The legacy of the phone hacking scandal is a gigantic mess. Some campaigners who were out-and-out opponents of a free press were able to establish themselves as moral crusaders, exploiting the story to try to end a centuries-old principle which is crucial to the functioning of our democracy. The effects were lasting: myths about what offences were and were not committed still abound, various journalists were kept in the cruel limbo of unlimited police bail only for the cases to be dropped or dismissed in court, and politicians all talked about a satisfactory solution without producing one.
One hangover of that last problem lies in the provisions of the Royal Charter on press regulation and the Crime and Courts Act 2013.
The Charter was allegedly agreed over pizzas in the middle of the night. Hacked Off dispute this account, but it certainly bears all the hallmarks of the poor decision-making of the early hours. Leaving aside the oddity of using a Royal Charter in the first place, the document established a body called the Press Recognition Panel. The PRP is charged with overseeing and approving Leveson-compliant press regulators, but it is not the regulator itself. This was an attempt to make out that what was being introduced was not state-controlled regulation of the press, as though having a regulator of the regulators somehow changes the fact that ultimate power over the process lies with the state.
Since its creation in 2013, the PRP has been in search of a regulator to oversee. Most newspapers, unsurprisingly, have refused to work with this system and some have set up their own self-regulator, IPSO, instead. This is hardly surprising; the basic premise of the Royal Charter and the PRP runs counter to the principle of a free press, so any media organisation which values its liberty is unlikely to sacrifice it by signing up.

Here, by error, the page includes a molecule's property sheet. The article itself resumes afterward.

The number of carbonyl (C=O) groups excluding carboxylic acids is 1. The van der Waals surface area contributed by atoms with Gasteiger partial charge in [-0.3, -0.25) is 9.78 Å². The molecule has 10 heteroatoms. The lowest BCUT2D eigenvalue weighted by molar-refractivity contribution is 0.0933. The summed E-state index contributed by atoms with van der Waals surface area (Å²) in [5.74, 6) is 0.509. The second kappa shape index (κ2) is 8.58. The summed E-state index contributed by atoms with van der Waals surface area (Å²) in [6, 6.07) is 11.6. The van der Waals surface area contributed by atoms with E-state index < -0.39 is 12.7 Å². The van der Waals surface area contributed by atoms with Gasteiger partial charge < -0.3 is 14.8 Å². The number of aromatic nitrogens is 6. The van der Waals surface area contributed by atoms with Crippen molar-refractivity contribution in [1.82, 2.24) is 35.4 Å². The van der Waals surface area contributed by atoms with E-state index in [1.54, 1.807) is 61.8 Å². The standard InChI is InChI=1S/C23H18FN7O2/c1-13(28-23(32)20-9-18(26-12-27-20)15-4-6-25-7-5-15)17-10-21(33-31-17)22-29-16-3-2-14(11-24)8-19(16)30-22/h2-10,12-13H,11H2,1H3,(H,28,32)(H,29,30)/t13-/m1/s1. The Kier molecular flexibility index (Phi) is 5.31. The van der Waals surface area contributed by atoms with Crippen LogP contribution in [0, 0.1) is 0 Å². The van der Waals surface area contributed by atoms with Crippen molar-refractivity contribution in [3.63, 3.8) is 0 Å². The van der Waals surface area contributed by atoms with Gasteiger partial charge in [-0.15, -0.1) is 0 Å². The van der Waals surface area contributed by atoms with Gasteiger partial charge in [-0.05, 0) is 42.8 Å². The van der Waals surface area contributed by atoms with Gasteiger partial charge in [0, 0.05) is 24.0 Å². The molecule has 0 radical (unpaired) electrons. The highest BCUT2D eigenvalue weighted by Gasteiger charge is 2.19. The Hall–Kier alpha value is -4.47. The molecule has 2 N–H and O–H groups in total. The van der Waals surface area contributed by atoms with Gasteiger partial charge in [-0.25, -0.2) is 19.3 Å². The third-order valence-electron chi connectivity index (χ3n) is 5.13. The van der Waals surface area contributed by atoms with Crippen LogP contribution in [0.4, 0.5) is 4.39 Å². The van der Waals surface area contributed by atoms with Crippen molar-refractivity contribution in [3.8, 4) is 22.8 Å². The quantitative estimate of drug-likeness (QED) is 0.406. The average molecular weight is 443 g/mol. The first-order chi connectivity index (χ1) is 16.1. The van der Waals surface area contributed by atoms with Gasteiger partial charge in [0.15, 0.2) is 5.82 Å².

In the meantime, a body called Impress has been established to seek the PRP’s formal recognition as a Leveson-compliant regulator. As you might have guessed, it is rather more enthusiastic about Leveson and state-overseen press regulation, and it enjoys a close relationship with various prominent figures in Hacked Off.
Since its foundation, Impress has been plagued with problems. Most inconveniently, it has found very few publishers who are willing to submit their reporting to its oversight. So far a few dozen small outlets have signed up, compared to more than 2,000 which are part of IPSO. (Interestingly, one which has registered with Impress happens to be the Hacked Off-allied blog that published a story about John Whittingdale’s private life). As a result, it has struggled to meet the Royal Charter’s criteria.
Next week, though, there is a possibility that it will finally be approved by the PRP. Why should that matter? After all, it will only be regulating those unwise enough or doctrinaire enough to have subscribed to its rule, and companies, like individuals, should be free to place limits on themselves even if it is unwise to do so.
That would be the case, and there would be no problem, if it wasn’t for the Crime and Courts Act 2013.
Given that Fleet Street and the regional press weren’t keen to sign up to the Royal Charter’s way of doing things, the Act was an attempt to forcefully encourage them to do so. Aware that compulsion would cause uproar, and potentially wouldn’t pass the Commons, they settled on a halfway house. Not quite a nudge, more a hearty shove. Section 40 of the Act says that any media outlet not registered with a PRP-approved regulator will be liable to pay the costs of anyone suing them, even if the case does not succeed.
You read that right: if someone was to bring a libel suit against a newspaper which hasn’t submitted to Leveson-compliant regulation and fail in court, the newspaper would still have to pay the legal costs of both sides.
That’s an obvious injustice – the traditional principle is that the defendant should pay the claimant’s costs if the case succeeds. That principle is there for a good reason. If someone has been libelled, say, by a publication then of course they should not be left out of pocket for seeking redress. But anyone considering bringing such a case should reasonably have to foot the bill if they lose – anything else is an invitation to vexatious claims.
The result of risk-free litigation would be a rise in cases intended not to secure justice but to penalise a target the claimant does not like. People in the public eye who dislike a story which is published about them could punish media outlets financially even if the story is found to be justified and within the rules. The courts should not be a stick with which to beat one’s enemies even when they have been found to have done no wrong.
In short, this is a bad law, both in principle and in practice.
Article 40 has not yet been brought into force for the obvious reason that without a PRP-approved regulator, it wouldn’t be reasonable to demand that newspapers register with one. But if Impress secures approval we can expect anti-press campaigners to demand that the Culture Secretary, Karen Bradley, trigger the Article instantly.
She should refuse to do so. In fact, this bad law should be removed from the statute book before it does real damage.